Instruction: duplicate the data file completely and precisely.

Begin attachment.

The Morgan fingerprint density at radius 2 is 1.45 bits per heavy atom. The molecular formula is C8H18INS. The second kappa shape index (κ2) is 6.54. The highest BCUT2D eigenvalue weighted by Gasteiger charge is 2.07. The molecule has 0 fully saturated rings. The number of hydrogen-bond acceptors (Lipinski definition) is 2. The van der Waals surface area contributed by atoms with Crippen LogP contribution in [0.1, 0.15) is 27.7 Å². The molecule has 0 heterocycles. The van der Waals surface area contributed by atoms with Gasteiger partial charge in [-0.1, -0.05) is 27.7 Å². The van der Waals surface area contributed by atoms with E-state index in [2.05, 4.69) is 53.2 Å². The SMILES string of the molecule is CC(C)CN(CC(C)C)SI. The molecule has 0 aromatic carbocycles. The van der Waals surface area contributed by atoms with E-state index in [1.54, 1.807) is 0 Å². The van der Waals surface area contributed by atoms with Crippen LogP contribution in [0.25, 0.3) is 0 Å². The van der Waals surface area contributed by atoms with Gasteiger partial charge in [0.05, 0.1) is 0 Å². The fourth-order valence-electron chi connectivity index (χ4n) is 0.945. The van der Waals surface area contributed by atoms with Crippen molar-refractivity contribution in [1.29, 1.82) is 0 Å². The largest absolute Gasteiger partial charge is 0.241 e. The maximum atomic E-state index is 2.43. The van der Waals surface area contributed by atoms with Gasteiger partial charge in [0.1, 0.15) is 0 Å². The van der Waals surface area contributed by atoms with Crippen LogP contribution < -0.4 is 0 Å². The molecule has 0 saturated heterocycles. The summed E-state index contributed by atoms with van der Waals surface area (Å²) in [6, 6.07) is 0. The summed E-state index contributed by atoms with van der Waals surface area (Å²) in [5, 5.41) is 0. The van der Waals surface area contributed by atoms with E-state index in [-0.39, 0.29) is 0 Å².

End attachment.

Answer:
The Morgan fingerprint density at radius 2 is 1.45 bits per heavy atom. The molecular formula is C8H18INS. The second kappa shape index (κ2) is 6.54. The highest BCUT2D eigenvalue weighted by Gasteiger charge is 2.07. The molecule has 0 fully saturated rings. The number of hydrogen-bond acceptors (Lipinski definition) is 2. The van der Waals surface area contributed by atoms with Crippen LogP contribution in [0.1, 0.15) is 27.7 Å². The molecule has 0 heterocycles. The van der Waals surface area contributed by atoms with Gasteiger partial charge in [-0.1, -0.05) is 27.7 Å². The van der Waals surface area contributed by atoms with E-state index in [2.05, 4.69) is 53.2 Å². The SMILES string of the molecule is CC(C)CN(CC(C)C)SI. The molecule has 0 aromatic carbocycles. The van der Waals surface area contributed by atoms with E-state index in [1.54, 1.807) is 0 Å². The van der Waals surface area contributed by atoms with Crippen LogP contribution in [0.25, 0.3) is 0 Å². The van der Waals surface area contributed by atoms with Gasteiger partial charge in [0.05, 0.1) is 0 Å². The fourth-order valence-electron chi connectivity index (χ4n) is 0.945. The van der Waals surface area contributed by atoms with Crippen molar-refractivity contribution in [1.29, 1.82) is 0 Å². The largest absolute Gasteiger partial charge is 0.241 e. The maximum atomic E-state index is 2.43. The van der Waals surface area contributed by atoms with Gasteiger partial charge in [0.1, 0.15) is 0 Å². The van der Waals surface area contributed by atoms with Crippen LogP contribution < -0.4 is 0 Å². The molecule has 0 saturated heterocycles. The summed E-state index contributed by atoms with van der Waals surface area (Å²) in [6, 6.07) is 0. The summed E-state index contributed by atoms with van der Waals surface area (Å²) in [5, 5.41) is 0. The van der Waals surface area contributed by atoms with E-state index in [-0.39, 0.29) is 0 Å².